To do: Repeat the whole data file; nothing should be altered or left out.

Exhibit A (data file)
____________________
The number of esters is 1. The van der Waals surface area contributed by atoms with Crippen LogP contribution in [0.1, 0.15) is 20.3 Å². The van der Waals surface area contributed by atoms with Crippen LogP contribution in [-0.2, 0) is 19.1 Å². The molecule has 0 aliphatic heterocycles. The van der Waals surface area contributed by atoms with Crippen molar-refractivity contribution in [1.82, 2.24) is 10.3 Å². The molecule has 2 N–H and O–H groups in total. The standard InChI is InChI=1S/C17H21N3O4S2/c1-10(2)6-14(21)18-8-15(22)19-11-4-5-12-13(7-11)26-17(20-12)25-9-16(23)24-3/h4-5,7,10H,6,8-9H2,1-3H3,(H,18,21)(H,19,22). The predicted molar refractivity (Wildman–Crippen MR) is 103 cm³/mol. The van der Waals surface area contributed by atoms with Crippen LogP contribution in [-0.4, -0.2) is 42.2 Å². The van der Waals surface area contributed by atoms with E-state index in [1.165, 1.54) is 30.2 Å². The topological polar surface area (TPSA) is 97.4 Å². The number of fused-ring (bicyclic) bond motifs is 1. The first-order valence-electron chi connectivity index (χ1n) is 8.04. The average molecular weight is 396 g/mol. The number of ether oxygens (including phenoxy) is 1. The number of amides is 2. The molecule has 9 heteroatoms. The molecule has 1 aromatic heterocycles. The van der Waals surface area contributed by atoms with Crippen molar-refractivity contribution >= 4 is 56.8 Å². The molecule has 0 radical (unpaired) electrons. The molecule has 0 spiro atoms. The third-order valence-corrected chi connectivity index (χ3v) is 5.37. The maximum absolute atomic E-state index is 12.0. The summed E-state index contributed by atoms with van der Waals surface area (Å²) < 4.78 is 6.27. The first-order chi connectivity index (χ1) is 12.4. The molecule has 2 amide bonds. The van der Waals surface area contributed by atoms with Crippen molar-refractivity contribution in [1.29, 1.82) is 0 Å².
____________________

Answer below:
The number of esters is 1. The van der Waals surface area contributed by atoms with Crippen LogP contribution in [0.1, 0.15) is 20.3 Å². The van der Waals surface area contributed by atoms with Crippen LogP contribution in [-0.2, 0) is 19.1 Å². The molecule has 0 aliphatic heterocycles. The van der Waals surface area contributed by atoms with Crippen molar-refractivity contribution in [1.82, 2.24) is 10.3 Å². The molecule has 2 N–H and O–H groups in total. The standard InChI is InChI=1S/C17H21N3O4S2/c1-10(2)6-14(21)18-8-15(22)19-11-4-5-12-13(7-11)26-17(20-12)25-9-16(23)24-3/h4-5,7,10H,6,8-9H2,1-3H3,(H,18,21)(H,19,22). The predicted molar refractivity (Wildman–Crippen MR) is 103 cm³/mol. The van der Waals surface area contributed by atoms with Crippen LogP contribution in [-0.4, -0.2) is 42.2 Å². The van der Waals surface area contributed by atoms with E-state index in [1.165, 1.54) is 30.2 Å². The topological polar surface area (TPSA) is 97.4 Å². The number of fused-ring (bicyclic) bond motifs is 1. The first-order valence-electron chi connectivity index (χ1n) is 8.04. The average molecular weight is 396 g/mol. The number of ether oxygens (including phenoxy) is 1. The number of amides is 2. The molecule has 9 heteroatoms. The molecule has 1 aromatic heterocycles. The van der Waals surface area contributed by atoms with Crippen molar-refractivity contribution >= 4 is 56.8 Å². The molecule has 0 radical (unpaired) electrons. The molecule has 0 spiro atoms. The third-order valence-corrected chi connectivity index (χ3v) is 5.37. The maximum absolute atomic E-state index is 12.0. The summed E-state index contributed by atoms with van der Waals surface area (Å²) < 4.78 is 6.27. The first-order chi connectivity index (χ1) is 12.4. The molecule has 2 amide bonds. The van der Waals surface area contributed by atoms with Crippen molar-refractivity contribution in [1.29, 1.82) is 0 Å².